This medieval (900 years old) prayer wheel was recently rediscovered. It takes four basic Christian texts – the Lord’s Prayer, the Gifts of the Holy Spirit, scenes from the life of Christ, and the Beatitudes – and divides them into sevens. On the wheel these are aligned in fascinating ways.
I really like the way that this book was introduced in the article sent to me by David Allen, a regular contributor on this site:
“Oh crap” is what I am usually saying right about this time, the day before Lent begins. “What the heck am I going to do for Lent?”
I’ve done it all: given up meat. Given up chocolate. Given up TV. Given up unnecessary spending.
And then after many years of those small sacrifices I gave up the giving up, because it wasn’t “working” – it wasn’t bringing me any closer to God, however good it may have been for me on the self-improvement front. Lent isn’t about self-improvement; it’s about a journey to God.
It is the common cultural view of Lent, isn’t it – a time to give up stuff that is generally bad for you and you shouldn’t be doing them at all, Lent or no Lent. The movie, 40 Days and 40 Nights, is a typical example (about a guy who gives up a promiscuous sex-life for Lent).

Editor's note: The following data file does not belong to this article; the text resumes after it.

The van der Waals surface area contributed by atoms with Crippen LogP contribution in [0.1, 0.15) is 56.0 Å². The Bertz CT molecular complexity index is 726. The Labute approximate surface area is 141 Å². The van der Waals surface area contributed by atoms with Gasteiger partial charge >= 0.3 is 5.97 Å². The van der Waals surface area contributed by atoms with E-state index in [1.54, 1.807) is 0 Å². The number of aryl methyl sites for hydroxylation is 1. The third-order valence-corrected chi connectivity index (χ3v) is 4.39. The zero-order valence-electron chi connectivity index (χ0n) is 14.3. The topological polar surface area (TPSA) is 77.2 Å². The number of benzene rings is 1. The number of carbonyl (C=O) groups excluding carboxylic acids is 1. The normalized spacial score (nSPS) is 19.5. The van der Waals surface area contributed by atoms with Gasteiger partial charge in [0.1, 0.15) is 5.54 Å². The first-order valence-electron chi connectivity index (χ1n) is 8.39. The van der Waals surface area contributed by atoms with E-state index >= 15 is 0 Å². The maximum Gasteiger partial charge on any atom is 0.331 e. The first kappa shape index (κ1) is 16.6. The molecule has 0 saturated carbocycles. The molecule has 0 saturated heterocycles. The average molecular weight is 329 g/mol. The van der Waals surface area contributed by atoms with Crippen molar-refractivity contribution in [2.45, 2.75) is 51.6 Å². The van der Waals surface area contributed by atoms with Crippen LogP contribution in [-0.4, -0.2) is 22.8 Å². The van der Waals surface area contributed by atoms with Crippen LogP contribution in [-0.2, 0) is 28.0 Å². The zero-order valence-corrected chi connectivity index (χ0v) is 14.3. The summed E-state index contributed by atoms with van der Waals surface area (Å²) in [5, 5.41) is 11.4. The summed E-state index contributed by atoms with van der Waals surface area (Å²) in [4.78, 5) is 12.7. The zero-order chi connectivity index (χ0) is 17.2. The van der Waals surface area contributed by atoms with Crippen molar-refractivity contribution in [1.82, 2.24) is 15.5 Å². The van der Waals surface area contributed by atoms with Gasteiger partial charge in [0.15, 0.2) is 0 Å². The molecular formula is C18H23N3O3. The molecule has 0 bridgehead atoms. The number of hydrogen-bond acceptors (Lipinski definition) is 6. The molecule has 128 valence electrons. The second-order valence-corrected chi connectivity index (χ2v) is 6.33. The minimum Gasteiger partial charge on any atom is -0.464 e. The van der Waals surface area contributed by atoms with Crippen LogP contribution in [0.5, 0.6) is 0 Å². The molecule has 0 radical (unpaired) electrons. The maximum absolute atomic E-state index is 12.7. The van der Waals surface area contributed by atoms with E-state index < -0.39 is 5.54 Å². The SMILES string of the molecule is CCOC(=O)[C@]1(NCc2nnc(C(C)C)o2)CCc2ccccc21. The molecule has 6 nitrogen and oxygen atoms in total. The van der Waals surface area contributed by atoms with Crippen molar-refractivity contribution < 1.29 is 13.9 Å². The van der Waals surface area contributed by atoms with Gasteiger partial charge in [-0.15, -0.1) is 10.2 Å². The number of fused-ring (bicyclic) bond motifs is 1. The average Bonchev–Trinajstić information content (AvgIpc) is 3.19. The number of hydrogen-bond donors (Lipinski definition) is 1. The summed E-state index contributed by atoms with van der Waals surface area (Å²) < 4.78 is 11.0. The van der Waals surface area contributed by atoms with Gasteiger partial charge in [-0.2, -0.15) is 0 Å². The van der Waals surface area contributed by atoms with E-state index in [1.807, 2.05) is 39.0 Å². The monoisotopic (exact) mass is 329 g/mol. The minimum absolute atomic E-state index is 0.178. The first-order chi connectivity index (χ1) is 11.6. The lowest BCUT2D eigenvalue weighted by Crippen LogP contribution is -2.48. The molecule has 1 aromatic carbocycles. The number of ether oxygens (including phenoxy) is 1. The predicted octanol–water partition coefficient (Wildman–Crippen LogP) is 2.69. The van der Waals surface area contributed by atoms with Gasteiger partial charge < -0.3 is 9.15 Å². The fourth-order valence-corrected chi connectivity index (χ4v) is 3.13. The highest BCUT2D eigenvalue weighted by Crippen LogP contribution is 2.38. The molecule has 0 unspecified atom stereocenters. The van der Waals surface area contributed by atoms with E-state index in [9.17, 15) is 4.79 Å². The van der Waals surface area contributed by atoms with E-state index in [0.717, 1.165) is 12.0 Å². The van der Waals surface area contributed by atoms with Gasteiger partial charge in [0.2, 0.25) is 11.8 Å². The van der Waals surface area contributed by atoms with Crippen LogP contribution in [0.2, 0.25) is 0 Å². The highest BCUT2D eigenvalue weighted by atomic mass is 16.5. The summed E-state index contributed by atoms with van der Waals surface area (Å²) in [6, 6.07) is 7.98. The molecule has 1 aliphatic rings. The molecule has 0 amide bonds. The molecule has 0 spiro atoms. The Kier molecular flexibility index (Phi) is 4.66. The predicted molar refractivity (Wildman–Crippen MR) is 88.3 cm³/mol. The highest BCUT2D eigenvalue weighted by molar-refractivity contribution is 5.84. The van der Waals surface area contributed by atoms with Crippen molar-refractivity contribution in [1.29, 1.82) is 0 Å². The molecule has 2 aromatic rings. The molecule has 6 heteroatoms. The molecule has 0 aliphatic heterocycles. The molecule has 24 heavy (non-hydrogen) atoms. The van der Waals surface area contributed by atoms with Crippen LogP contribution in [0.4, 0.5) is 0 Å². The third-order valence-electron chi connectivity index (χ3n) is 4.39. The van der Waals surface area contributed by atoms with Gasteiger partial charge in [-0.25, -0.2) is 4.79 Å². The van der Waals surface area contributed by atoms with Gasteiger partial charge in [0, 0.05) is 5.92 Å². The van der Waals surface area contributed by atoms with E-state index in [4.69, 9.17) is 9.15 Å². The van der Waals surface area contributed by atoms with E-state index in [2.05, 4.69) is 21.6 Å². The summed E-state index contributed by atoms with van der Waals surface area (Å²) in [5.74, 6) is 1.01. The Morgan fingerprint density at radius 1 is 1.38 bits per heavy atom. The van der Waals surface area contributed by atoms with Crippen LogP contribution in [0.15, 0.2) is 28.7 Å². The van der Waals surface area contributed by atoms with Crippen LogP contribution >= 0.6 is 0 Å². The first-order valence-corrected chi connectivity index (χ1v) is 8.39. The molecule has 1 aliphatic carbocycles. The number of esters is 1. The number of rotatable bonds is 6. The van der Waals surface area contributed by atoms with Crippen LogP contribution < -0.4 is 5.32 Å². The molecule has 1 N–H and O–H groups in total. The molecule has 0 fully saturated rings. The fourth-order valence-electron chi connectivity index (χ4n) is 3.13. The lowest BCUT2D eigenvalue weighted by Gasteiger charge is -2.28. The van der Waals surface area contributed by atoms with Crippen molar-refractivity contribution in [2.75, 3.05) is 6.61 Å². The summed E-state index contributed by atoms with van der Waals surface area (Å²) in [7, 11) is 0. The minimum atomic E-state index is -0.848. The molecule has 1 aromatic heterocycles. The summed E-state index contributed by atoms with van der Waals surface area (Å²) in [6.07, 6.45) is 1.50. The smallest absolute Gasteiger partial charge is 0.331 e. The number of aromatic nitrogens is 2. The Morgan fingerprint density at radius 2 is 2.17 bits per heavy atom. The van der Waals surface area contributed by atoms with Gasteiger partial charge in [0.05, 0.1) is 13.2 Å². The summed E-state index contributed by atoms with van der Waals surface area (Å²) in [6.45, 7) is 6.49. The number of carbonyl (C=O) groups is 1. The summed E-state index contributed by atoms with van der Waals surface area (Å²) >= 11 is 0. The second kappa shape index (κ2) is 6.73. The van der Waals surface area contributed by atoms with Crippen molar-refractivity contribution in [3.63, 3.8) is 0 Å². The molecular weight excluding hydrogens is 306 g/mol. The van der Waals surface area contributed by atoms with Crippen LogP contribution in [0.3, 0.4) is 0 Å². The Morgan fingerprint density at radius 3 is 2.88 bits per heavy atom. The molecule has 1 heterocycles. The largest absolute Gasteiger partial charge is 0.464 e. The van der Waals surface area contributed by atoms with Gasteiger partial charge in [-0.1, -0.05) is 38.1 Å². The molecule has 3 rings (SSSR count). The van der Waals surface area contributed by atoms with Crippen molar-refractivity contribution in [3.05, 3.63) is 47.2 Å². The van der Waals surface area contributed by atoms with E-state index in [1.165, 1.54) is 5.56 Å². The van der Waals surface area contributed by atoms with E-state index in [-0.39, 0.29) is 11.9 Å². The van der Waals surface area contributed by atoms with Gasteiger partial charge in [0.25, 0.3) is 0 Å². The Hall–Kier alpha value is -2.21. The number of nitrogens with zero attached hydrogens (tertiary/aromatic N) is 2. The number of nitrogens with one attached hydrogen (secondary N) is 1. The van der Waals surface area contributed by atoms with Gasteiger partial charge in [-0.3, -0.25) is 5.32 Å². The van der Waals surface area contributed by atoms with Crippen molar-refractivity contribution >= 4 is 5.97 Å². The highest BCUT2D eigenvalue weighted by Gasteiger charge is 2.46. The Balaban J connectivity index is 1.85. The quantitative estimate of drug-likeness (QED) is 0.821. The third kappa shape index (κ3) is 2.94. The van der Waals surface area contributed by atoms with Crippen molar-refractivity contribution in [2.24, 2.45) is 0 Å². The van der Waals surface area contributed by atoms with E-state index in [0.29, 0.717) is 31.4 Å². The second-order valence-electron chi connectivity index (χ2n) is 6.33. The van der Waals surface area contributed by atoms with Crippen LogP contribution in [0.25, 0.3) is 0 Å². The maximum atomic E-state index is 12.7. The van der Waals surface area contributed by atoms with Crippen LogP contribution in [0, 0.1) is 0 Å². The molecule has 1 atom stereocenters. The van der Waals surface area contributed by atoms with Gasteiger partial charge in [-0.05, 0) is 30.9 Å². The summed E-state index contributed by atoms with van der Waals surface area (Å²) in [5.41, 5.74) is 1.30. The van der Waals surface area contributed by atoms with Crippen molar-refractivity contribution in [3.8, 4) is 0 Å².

The Lent-is-about-giving-up-stuff approach dovetails well with the common cultural view that the Christian God is against fun – including alcohol, chocolate, and sex.
I’m far more about adding new spiritual disciplines, trying new spiritual disciplines, during Lent [OK – I’m not against you giving stuff up – if that helps you – including giving money away if you are saving by giving this stuff up…] Lent, for me, at its core, is about preparing for Easter. It is about deepening our life with God.
And this Prayer Wheel looks like it has wonderful potential to help with that.
I have ordered the book. I have joined the facebook group. I can visualise helping others make connections in homilies… OK, it’s already halfway through Lent – but I think this might help you (and me) beyond Lent…
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